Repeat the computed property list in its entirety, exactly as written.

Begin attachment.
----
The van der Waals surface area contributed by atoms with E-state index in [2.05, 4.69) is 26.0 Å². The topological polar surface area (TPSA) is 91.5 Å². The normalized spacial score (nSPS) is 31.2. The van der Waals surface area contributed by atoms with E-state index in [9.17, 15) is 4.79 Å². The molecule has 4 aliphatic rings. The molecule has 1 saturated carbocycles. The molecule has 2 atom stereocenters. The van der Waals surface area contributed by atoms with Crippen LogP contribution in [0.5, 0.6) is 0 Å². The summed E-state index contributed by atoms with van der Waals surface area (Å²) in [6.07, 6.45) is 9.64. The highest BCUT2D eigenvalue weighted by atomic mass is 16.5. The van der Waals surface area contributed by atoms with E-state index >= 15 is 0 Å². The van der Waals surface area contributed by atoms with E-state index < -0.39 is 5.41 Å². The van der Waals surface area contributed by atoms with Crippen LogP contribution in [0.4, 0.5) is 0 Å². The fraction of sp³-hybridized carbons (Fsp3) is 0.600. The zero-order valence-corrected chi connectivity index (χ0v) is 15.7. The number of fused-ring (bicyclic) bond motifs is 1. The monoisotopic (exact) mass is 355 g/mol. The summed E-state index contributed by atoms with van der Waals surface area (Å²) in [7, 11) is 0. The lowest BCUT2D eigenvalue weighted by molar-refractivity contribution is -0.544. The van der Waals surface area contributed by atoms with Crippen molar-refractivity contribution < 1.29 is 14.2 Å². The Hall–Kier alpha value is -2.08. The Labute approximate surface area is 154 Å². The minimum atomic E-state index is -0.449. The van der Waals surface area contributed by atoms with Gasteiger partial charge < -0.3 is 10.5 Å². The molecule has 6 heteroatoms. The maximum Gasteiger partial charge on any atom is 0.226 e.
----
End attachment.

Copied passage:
The van der Waals surface area contributed by atoms with E-state index in [2.05, 4.69) is 26.0 Å². The topological polar surface area (TPSA) is 91.5 Å². The normalized spacial score (nSPS) is 31.2. The van der Waals surface area contributed by atoms with E-state index in [9.17, 15) is 4.79 Å². The molecule has 4 aliphatic rings. The molecule has 1 saturated carbocycles. The molecule has 2 atom stereocenters. The van der Waals surface area contributed by atoms with Crippen LogP contribution in [0.5, 0.6) is 0 Å². The summed E-state index contributed by atoms with van der Waals surface area (Å²) in [6.07, 6.45) is 9.64. The highest BCUT2D eigenvalue weighted by atomic mass is 16.5. The van der Waals surface area contributed by atoms with E-state index >= 15 is 0 Å². The van der Waals surface area contributed by atoms with E-state index < -0.39 is 5.41 Å². The van der Waals surface area contributed by atoms with Crippen LogP contribution in [0.4, 0.5) is 0 Å². The fraction of sp³-hybridized carbons (Fsp3) is 0.600. The zero-order valence-corrected chi connectivity index (χ0v) is 15.7. The number of fused-ring (bicyclic) bond motifs is 1. The monoisotopic (exact) mass is 355 g/mol. The summed E-state index contributed by atoms with van der Waals surface area (Å²) in [7, 11) is 0. The lowest BCUT2D eigenvalue weighted by molar-refractivity contribution is -0.544. The van der Waals surface area contributed by atoms with Crippen molar-refractivity contribution < 1.29 is 14.2 Å². The Hall–Kier alpha value is -2.08. The Labute approximate surface area is 154 Å². The minimum atomic E-state index is -0.449. The van der Waals surface area contributed by atoms with Gasteiger partial charge < -0.3 is 10.5 Å². The molecule has 6 heteroatoms. The maximum Gasteiger partial charge on any atom is 0.226 e.